You want 17 games? Fine. Then it’s on our terms.
And they did get more in some areas. The money in this deal is good, and if the goal is, “Let’s keep getting rich!” then the deal the union’s done is totally fine. But if you were looking for a game-changer, then this really isn’t that.
The franchise tag system is the same, as is the vesting schedule. There were tweaks to rookie contracts and the funding rule, but problems with those (team control over players for six or seven years, a crutch to use in not guaranteeing contracts) aren’t going away. And specific to the issue of 17 games, there are problems. The max number of padded practices in training camp was cut from 28 to 16, but offseason and in-season rules didn’t change.
The impact of an NFL game in an American city is easy to measure. On game day, revenue pours in. People spend their cash like it's water. Adding just one more home game per year, every other year, means more of the same. More people through the gates, more butts in seats, more of everything.

However, it means shorter careers and more injuries for the players. I hope they get a larger piece of that pie. I think they're getting too little as it is in relation to what the owners are walking away with every home game.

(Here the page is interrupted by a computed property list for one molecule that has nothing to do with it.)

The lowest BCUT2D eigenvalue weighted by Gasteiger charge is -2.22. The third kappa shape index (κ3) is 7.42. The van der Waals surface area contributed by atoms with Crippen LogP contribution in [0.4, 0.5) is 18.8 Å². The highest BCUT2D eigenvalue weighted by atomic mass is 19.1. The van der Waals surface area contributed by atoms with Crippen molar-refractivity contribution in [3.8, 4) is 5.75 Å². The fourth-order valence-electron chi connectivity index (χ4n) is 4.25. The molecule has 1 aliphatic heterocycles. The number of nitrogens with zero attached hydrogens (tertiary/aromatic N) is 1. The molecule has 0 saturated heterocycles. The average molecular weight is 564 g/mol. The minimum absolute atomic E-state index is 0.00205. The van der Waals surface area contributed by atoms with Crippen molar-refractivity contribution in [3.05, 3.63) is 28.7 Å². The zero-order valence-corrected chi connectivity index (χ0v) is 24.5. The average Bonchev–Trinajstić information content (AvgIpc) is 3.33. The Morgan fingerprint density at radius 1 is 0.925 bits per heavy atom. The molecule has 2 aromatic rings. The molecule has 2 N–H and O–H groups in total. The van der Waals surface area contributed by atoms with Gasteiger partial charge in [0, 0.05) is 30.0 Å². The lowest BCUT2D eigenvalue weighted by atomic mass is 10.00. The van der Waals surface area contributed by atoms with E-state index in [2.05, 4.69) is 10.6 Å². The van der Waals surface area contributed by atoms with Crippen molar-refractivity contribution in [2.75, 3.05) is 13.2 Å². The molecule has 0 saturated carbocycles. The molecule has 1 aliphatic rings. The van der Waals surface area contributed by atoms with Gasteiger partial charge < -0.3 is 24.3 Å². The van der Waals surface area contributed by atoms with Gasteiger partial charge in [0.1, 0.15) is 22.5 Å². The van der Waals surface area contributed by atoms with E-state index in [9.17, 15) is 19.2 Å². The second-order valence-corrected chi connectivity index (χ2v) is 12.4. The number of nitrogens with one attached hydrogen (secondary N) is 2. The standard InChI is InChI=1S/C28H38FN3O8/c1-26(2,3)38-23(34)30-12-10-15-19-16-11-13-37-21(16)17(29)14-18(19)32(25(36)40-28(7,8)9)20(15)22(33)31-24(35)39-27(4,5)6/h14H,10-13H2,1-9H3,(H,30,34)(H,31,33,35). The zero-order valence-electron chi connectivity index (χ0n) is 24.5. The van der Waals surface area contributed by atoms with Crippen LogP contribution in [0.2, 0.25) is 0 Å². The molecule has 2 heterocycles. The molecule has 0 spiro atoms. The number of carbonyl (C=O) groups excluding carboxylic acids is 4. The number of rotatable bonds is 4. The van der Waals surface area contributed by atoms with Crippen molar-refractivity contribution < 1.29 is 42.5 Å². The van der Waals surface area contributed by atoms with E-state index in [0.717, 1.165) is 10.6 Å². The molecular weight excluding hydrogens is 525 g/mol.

It's just my mathematical bias speaking, but an uneven number of games throws me off a bit. If anything, I would cut the number of pre-season games to two and I would add two more bye weeks into the current 16 game season. I wouldn't even keep the 16 game season. If I could, I'd knock it back to 12.

You would get less football. But you'd get fewer injuries, and guys would play longer. No one would like my idea, but there it is.

Thursday, February 20, 2020

Fire Rob Manfred


If there's one lesson to be learned from this debacle, it is that Major League Baseball has the wrong person in charge:
The Houston Astros have been punished, but has justice truly been served? That’s the big question hovering around Major League Baseball as commissioner Rob Manfred makes a futile attempt to move on from one of the biggest scandals in league history. Soon, Astros hitters, many of whom were part of that now-dubious 2017 World Series win, will face live pitching for the first time since the league handed down its judgment against the team’s sign-stealing scheme.
 I don't know if firing Manfred would fix baseball's inability to properly punish franchises that have cheated because I don't think anyone is really being honest here. Stealing signs and using your stadium's structural advantages has been a part of baseball forever. Yes, using buzzers is crossing one of those phantom red lines that probably exists between the ears of purists but so what?